Any combination of these three primary hybrid advantages may be used in different vehicles to realize different fuel usage, power, emissions, weight and cost profiles. The ICE in an HEV can be smaller, lighter, and more efficient than the one in a conventional vehicle, because the combustion engine can be sized for slightly above average power demand rather than peak power demand. The drive system in a vehicle is required to operate over a range of speed and power, but an ICE has its highest efficiency is in a narrow range of operation, making conventional vehicles inefficient. In contrast, in most HEV designs, the ICE operates closer to its range of highest efficiency more of the time. The power curve of electric motors is better suited to variable speeds and can provide substantially greater torque at low speeds compared with internal-combustion engines. The greater fuel economy of HEVs has implication for reduced petroleum consumption and vehicle air pollution emissions worldwide[10]

Reduced wear on the gasoline engine, particularly from idling with no load. Reduced wear on brakes from the regenerative braking system use.
There's no definitive word on replacement costs of the batteries because they are almost never replaced. According to Toyota, since the Prius first went on sale in 2000, they have not replaced a single battery for wear and tear.
Environmental impact
Reduced noise emissions resulting from substantial use of the electric motor at idling and low speeds, leading to roadway noise reduction,[11] in comparison to conventional gasoline or diesel powered engine vehicles, resulting in beneficial noise health effects (although road noise from tires and wind, the loudest noises at highway speeds from the interior of most vehicles, are not affected by the hybrid design alone). Note, however, that this is not always an advantage; for example, people who are blind or visually-impaired, and who rely on vehicle-noise while crossing streets, find it more difficult to do safely.[1] Reduced air pollution emissions due to lower fuel consumption, leading to improved human health with regard to respiratory and other illness. Pollution reduction in urban environments may be particularly significant due to elimination of idle-at-rest.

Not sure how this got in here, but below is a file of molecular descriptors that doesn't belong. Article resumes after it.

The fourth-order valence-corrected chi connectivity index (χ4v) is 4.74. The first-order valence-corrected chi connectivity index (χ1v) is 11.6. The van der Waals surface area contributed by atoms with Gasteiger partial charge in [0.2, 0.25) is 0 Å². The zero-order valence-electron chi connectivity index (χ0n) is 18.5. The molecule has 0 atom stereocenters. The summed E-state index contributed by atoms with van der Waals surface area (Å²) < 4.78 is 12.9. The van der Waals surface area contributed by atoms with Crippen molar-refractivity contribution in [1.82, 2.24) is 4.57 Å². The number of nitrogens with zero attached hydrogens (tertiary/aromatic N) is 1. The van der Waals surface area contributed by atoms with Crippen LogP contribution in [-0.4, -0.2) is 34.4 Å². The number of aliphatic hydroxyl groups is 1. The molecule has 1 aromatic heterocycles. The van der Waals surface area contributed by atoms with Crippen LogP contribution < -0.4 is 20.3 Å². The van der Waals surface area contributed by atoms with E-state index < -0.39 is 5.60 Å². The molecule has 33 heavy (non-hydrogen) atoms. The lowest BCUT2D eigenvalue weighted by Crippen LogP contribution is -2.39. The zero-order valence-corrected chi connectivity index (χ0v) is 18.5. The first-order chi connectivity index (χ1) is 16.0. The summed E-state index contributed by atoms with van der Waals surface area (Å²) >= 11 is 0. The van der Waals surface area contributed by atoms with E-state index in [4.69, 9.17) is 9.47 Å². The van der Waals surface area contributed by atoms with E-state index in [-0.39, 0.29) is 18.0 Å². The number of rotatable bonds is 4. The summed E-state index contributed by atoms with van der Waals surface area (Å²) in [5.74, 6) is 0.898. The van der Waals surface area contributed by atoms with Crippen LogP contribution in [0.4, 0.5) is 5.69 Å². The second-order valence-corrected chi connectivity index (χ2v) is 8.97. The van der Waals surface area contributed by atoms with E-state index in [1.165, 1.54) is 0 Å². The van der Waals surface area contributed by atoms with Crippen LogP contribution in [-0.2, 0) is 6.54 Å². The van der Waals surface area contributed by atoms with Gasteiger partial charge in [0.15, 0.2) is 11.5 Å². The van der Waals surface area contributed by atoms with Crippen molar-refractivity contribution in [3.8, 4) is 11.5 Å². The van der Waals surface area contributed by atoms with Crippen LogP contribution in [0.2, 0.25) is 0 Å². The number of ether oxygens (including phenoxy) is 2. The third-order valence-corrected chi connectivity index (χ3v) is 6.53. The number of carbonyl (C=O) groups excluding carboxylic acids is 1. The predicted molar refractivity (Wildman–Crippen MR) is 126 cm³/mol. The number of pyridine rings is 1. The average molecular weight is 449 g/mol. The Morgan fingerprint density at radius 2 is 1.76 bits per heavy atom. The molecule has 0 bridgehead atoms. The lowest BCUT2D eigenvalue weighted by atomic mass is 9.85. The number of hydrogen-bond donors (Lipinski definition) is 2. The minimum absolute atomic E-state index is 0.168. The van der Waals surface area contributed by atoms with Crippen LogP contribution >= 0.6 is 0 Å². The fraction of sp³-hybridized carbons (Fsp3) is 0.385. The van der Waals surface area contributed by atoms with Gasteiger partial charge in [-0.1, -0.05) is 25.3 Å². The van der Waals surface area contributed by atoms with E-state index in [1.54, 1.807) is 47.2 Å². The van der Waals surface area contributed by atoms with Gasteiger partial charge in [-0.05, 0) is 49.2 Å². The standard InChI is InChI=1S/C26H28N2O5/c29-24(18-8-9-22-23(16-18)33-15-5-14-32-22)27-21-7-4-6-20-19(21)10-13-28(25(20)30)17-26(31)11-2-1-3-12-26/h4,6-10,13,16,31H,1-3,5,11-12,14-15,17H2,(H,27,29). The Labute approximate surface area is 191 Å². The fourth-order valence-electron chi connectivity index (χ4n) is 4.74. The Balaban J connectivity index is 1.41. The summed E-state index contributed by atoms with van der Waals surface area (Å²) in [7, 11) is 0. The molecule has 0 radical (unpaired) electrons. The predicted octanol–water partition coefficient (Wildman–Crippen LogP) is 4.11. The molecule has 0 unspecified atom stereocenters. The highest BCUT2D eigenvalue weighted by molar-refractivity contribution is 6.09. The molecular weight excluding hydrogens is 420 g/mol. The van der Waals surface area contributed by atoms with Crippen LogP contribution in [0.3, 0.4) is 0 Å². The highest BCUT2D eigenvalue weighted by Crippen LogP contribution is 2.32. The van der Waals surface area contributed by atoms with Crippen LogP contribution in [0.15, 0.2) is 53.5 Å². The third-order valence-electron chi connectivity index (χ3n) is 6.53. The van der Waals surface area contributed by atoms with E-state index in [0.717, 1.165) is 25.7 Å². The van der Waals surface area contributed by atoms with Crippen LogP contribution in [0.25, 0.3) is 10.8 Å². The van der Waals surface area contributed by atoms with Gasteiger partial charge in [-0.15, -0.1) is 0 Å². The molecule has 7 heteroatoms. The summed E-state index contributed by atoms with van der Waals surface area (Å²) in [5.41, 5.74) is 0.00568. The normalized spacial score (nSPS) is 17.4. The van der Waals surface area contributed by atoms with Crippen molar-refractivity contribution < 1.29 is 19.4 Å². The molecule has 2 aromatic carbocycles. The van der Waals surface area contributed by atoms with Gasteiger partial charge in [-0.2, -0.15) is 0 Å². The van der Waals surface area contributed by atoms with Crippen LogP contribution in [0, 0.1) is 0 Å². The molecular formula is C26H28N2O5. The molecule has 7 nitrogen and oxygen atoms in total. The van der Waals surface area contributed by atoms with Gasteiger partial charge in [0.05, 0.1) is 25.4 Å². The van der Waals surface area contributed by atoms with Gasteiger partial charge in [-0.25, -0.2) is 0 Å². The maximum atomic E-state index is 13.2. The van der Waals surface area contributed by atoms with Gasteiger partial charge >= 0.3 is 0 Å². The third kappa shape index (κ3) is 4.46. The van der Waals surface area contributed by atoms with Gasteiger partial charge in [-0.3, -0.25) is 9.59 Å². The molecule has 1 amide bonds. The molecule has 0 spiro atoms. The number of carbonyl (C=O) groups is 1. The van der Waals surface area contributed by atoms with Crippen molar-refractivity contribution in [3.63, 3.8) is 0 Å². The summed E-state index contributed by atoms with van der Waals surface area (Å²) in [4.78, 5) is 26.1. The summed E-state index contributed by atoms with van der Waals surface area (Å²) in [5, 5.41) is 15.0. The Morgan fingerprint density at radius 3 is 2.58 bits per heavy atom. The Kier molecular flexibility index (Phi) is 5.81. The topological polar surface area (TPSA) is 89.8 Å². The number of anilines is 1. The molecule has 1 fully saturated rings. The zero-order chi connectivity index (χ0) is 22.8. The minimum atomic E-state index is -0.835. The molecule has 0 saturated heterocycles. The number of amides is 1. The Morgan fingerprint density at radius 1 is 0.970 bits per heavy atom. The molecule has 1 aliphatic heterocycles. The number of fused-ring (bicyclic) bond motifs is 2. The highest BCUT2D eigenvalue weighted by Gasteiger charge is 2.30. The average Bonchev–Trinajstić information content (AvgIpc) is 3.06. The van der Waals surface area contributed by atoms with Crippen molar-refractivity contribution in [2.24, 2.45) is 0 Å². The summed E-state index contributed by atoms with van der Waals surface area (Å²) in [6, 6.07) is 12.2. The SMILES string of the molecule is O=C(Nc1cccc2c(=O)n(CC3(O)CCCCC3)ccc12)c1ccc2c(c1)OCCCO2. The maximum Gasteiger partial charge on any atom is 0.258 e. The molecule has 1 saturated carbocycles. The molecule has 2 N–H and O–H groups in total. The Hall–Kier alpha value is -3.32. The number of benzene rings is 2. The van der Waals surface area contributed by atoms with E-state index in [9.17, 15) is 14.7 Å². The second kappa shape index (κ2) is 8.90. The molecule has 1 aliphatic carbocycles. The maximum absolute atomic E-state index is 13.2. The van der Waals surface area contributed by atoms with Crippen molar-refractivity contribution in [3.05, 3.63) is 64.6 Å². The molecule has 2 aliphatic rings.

One common misconception is: "However, one must remember the environmental stamp of HEV batteries, which must be replaced on a regular basis and are treated as extremely hazardous waste." This is not entirely true. Battery toxicity is a concern, although today's hybrids use NiMH batteries, not the environmentally problematic rechargeable nickel cadmium. "Nickel metal hydride batteries are benign. They can be fully recycled," says Ron Cogan, editor of the Green Car Journal. Toyota and Honda say that they will recycle dead batteries and that disposal will pose no toxic hazards. Toyota puts a phone number on each battery, and they pay a $200 "bounty" for each battery to help ensure that it will be properly recycled.